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My Family Story
Honoring and Preserving the Memory of our Loved Ones

"Even though many of our loved ones have passed away, in many different ways, in subtle and not so subtle ways, they had a profound impact on our lives. Many of us continue to talk about them, about their lives and the relationship we had with them. By engaging in this story telling, we show our love for them and keep their memory alive. It shows that their lives were so very important, not only to us, but to others, that they made an important contribution to the world. By striving to tell their story in this way, we honor their memory."



Ida and Michael Lasky
(Chaike Bornstein and Michal Lasky)

This photograph was taken of Ida and Michael Lasky, who at the time of this photograph were attending the wedding of their son Sam Lasky at his home in Brooklyn, New York. Sam had proudly served in the United States Armed Forces and had been discharged earlier in the year. Michael had emigrated from Zambrow, Russia (now Poland) in 1902, leaving his wife Ida (mostly likely from Lomza, Poland) and their young daughter Jean (Sheina) in Europe for a time.

Like many, Michael left his wife and daughter and came to countries like the United States first, hoping to find accommodation and work, and perhaps to raise the money that would be needed to bring over whatever family he had back in Eastern Europe. Ida and Jean emigrated in 1904.

I never got a chance to meet my paternal grandparents, as they passed away a few years before I was born. My father talked little of them, except for the fact that he said that every time my father walked down a flight of steps with his mother, she'd slap him across the head (perhaps an exaggeration), Even though I was threatened to be hit by my father, I never was (I really was a good kid!).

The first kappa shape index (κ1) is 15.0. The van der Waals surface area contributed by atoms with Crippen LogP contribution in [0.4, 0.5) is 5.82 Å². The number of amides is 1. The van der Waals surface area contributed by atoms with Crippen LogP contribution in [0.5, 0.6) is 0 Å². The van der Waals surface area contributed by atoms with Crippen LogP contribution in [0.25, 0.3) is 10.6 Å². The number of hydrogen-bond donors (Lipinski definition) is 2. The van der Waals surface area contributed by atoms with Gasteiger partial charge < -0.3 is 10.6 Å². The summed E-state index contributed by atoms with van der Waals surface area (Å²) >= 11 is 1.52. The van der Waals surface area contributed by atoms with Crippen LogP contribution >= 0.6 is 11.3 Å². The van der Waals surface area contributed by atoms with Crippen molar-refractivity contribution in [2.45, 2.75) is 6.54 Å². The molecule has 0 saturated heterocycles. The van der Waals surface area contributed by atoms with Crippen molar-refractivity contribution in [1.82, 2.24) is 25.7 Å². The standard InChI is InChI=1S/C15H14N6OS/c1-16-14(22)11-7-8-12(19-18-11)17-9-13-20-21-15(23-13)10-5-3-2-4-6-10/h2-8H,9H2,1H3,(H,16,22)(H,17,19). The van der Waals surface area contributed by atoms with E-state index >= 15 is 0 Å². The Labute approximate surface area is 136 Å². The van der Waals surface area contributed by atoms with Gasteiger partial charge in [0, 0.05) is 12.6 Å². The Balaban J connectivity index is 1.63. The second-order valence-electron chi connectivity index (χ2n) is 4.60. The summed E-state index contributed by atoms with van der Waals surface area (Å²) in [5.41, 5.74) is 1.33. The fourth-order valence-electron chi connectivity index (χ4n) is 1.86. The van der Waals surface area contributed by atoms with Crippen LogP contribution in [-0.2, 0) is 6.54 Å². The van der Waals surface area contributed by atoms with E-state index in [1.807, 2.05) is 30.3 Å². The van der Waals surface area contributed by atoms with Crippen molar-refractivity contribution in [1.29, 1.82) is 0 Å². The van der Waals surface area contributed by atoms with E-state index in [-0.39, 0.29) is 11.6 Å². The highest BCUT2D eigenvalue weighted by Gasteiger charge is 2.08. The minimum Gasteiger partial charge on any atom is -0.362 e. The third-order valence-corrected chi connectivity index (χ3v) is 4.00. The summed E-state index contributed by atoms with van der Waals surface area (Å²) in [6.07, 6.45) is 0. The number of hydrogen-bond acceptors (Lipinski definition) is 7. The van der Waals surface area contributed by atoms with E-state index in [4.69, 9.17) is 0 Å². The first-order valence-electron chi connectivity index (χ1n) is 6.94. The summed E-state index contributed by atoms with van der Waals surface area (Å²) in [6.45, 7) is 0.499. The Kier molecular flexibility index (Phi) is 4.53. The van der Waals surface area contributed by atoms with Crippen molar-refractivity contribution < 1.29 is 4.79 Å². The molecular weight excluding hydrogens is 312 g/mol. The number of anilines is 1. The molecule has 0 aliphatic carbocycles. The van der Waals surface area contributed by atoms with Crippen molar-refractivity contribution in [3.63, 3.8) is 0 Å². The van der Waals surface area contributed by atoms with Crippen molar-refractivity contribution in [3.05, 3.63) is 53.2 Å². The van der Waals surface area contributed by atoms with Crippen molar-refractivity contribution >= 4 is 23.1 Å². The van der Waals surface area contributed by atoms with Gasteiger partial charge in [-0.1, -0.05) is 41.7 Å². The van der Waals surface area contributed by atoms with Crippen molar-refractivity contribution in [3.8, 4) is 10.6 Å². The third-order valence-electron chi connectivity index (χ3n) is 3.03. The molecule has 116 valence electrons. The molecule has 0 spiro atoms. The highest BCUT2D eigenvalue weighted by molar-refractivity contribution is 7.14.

So that is all I knew about her, although I learned much more after-the-fact, as my foray into family genealogy has led me to conduct my own family research. I've spoken to cousins I hadn't seen since I became a bar-mitzvah boy, as well as to cousins I only first met as a result of my research.

Now to more of what I know about them. It seems that Ida was the breadwinner in the family, and that Michael davened (prayed) most all the day. Years ago Ida used to be part of the "I Carry Clothes" set, where she would walk around town, selling clothes that she was carrying on her back. I'm told she also did plenty of estate sales, where people would bring in clothes which she would buy "on the cheap," and she would turn around and try to sell them to others. I was told that she would stand on a table (my father still in her womb), and conduct her estate sale!

Her nickname was "Chaika," or to some fellow merchants, "Queen Ida." My cousin Harvey would tell me that she used to rub red crepe paper on her cheeks to give her more of a ruddy complexion.

Just to illustrate how one never knows where one will find relevant information on a relative, here is part of a syndicated article, featuring my grandmother, which made it to a number of newspapers around the country. I found it in a Utica, New York newspaper. The article talks about a building on Elizabeth Street in Lower Manhattan where "collectors of cast-off clothing...flock into Elizabeth Street the the old clothes exchange, a block from the Bowery in the fringe of Chinatown."

"Within a dinging room, dealers sit along a wide bench. The collectors stream in with armfuls of worn garments for which they have bargained dearly at apartment doors from Coney Island to the Bronx."

Later on, in the section entitled "Prosperous Queen Ida," it is written:

One woman, Ida Lasky, known to her intimates as "Hiker," and to her colleagues as "the Queen," in among New York's 2,000 collectors of old clothes...when she goes out on Sunday in her mink coat and her fine sedan, her six children--three of them married--are mighty proud...

"I bet you she's got $500 in that stocking plant now," exclaimed Max, as she paused besides me

"Ha," she retorted, dodging away with a laugh and lifting her shirt high enough to disguise a wad of bills nestled against her kneecap "Five hundred and eighty dollars."

So an interesting find no? I think this article was published in 1926 or so.

Michael was very religious. Once the both of them owned a tailor shop in Brooklyn, and he did some sewing.

And it was his job on Friday night to prepare potatoes and I think borscht for the family. He also liked to collect match books.

So you can see that whether through a newspaper article, or from family members, one can learn a lot, even though one might have known little about them during our childhood years. Sorry I never got to meet them!


next: Flora and Harry Ness >>>



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